It was not promising to be a good day.
First of all, I woke up in a grumpy mood, having had my sleep interrupted for the second night in a row by the baby. I feel greedy for expecting her to sleep regularly through the night, but since she has been giving me 7 hours of sleep on a regular basis, the nights when she struggles to make it through, wakes, wails, and is easily comforted by nursing, seem, well, demanding.
Secondly, I’d had three days of Q testing me. Friday, Saturday and Sunday, J worked 11 to 7 and I was mostly alone with the kids. After three days, I wanted to hit my head against the wall to distract me from my desire to throttle Q. It was only on Sunday that we had a flashback to my mother’s theory that “when a normally pleasant child is acting like a pill, it’s often because they’re about to make some sort of a breakthrough.” Q is potty training, and while he never tells us he needs to go, unless he’s naked and making conversation as he pads off to the potty, he is actually doing quite well. Preschool starts tomorrow, and likely the stress of the two events is building on his little shoulders in ways I’m too oblivious to notice, except in terms of his behavior being so much more trying than usual.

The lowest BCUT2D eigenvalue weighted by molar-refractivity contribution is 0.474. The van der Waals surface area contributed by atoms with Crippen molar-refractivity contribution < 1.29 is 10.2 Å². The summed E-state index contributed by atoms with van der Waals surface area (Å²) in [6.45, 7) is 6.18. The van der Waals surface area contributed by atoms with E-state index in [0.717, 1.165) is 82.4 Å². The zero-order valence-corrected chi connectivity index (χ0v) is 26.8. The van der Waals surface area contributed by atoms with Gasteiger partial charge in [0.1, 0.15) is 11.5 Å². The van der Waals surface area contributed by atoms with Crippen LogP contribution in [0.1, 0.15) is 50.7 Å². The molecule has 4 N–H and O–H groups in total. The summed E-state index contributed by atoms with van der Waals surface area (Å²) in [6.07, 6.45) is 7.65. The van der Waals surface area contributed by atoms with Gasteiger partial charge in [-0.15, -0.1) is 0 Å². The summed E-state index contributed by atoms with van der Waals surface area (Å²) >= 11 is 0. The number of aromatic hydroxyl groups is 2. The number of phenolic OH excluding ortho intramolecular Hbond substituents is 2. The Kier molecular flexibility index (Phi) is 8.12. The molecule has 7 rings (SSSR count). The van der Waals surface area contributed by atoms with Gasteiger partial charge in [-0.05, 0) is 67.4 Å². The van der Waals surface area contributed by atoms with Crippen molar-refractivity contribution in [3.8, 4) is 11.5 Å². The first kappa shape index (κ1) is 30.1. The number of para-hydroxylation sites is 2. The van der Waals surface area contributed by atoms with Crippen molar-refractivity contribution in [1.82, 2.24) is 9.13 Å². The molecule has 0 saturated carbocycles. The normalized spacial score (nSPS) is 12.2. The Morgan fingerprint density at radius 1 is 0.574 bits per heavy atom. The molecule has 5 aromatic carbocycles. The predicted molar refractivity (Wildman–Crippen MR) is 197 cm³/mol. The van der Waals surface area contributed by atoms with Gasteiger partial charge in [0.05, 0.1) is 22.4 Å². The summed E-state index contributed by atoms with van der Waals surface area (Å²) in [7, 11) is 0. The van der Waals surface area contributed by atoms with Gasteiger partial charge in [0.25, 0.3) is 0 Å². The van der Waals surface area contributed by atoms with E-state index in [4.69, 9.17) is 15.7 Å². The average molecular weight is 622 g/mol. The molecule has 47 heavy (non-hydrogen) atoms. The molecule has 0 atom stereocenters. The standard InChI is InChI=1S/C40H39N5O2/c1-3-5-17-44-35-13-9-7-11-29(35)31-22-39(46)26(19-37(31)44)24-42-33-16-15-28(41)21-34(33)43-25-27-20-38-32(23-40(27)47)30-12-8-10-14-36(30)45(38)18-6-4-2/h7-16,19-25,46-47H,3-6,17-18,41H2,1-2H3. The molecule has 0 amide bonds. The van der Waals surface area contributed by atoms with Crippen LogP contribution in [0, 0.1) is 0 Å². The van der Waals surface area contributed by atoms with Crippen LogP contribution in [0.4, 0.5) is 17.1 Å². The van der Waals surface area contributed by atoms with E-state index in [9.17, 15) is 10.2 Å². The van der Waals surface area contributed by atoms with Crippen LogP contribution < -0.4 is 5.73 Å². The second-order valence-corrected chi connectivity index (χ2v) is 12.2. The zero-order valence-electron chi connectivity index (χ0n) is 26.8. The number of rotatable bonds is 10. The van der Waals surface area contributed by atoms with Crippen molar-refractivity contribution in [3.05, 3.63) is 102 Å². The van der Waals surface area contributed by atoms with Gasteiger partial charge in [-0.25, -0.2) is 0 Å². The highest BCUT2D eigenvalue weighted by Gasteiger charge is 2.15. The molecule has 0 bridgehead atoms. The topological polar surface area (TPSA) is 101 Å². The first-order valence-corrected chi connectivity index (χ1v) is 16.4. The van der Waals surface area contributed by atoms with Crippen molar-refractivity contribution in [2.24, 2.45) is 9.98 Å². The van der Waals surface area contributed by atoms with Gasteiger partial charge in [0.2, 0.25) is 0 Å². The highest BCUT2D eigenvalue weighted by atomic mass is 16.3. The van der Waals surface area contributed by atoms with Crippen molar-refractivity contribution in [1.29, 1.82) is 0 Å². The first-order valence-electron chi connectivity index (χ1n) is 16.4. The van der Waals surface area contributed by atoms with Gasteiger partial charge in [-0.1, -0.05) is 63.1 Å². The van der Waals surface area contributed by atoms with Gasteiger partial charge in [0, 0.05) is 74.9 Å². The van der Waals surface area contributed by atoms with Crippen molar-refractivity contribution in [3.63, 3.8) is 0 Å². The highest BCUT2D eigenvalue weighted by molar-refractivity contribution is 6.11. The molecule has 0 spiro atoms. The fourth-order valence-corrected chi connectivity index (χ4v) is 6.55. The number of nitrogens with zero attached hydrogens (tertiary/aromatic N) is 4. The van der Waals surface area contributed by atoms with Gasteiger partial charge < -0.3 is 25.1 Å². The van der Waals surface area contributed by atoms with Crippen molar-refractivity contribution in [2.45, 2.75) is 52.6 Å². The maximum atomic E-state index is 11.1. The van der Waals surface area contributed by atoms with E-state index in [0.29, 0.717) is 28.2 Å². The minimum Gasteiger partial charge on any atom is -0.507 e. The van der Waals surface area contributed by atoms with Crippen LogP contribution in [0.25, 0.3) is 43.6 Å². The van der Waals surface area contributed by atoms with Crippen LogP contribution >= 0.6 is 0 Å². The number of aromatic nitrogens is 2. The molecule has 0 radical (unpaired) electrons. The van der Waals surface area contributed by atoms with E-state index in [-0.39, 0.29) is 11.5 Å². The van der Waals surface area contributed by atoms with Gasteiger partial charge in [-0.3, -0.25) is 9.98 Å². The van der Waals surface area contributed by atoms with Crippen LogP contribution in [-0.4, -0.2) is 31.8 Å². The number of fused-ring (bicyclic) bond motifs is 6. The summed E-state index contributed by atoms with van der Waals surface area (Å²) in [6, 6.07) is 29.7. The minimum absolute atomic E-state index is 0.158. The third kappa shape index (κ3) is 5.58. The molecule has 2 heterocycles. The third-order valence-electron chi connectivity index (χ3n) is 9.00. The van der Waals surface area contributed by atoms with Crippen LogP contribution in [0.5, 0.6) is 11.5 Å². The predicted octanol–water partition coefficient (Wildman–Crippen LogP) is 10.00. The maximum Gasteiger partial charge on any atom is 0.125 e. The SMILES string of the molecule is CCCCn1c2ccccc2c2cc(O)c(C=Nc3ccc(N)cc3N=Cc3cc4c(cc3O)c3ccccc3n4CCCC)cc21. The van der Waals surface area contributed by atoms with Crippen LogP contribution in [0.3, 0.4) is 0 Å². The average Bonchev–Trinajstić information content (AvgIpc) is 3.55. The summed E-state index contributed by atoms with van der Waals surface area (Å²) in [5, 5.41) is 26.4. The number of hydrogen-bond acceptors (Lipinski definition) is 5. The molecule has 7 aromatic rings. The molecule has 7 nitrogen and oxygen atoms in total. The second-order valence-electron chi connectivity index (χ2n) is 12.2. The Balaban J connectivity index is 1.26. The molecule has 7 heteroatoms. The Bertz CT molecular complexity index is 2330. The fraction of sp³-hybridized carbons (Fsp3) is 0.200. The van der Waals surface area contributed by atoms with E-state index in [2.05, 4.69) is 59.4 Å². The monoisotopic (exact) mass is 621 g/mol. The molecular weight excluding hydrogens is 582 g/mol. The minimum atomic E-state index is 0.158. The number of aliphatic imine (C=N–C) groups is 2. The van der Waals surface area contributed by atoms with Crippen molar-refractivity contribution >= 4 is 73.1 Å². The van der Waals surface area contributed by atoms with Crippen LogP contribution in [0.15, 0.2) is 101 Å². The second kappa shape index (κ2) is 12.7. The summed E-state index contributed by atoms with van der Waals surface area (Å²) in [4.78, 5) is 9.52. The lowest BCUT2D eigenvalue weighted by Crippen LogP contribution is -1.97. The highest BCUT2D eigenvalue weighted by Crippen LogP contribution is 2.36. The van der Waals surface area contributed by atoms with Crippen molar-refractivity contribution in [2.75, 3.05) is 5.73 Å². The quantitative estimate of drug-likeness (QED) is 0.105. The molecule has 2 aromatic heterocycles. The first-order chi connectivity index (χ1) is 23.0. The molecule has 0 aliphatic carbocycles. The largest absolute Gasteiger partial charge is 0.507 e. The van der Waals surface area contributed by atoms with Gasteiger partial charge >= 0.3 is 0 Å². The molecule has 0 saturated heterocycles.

By Monday, while I was feeling compassion for my little boy, I was starting to suspect I was going to have a nervous breakdown.
My husband, no fool, asked what would I like to do: have some time to myself, divide the kids between us, do something as a family…?
We went to the Haddam Neck Fair.
Haddam Neck is a tiny village that is part of the town of Haddam, most of which is the next town north of us. Haddam Neck, however, is within the part of Haddam on the other side of the Connecticut River. In case you’re curious, no, it does not make sense to divide a town with a river big enough for barges.
The Haddam Neck Fair is a small and lovely affair. There were some rides (we declined). There was fried food (we participated). There were many cows, some oxen (I realized my ignorance as I tried to explain oxen to my son), rabbits, chickens, goats, sheep, a camel, two donkeys, and zebus (the relation to cattle made famous by a Veggie Tales song!). We enjoyed the racing pigs (not local, I think they were up from Florida), and Q, as you can see, was in heaven when the tractor pull started up. I finally discovered what a tractor pull actually is. (The explanation illuminated the landscaping on a local property.)
All this excitement could have led to exhausted tantrums later, or a bathroom accident, or an infant meltdown. We lucked out, established our normal routine when we returned home, got Q to take a nap, and had a lovely afternoon and evening.
On the cusp of preschool, we had a magical day together.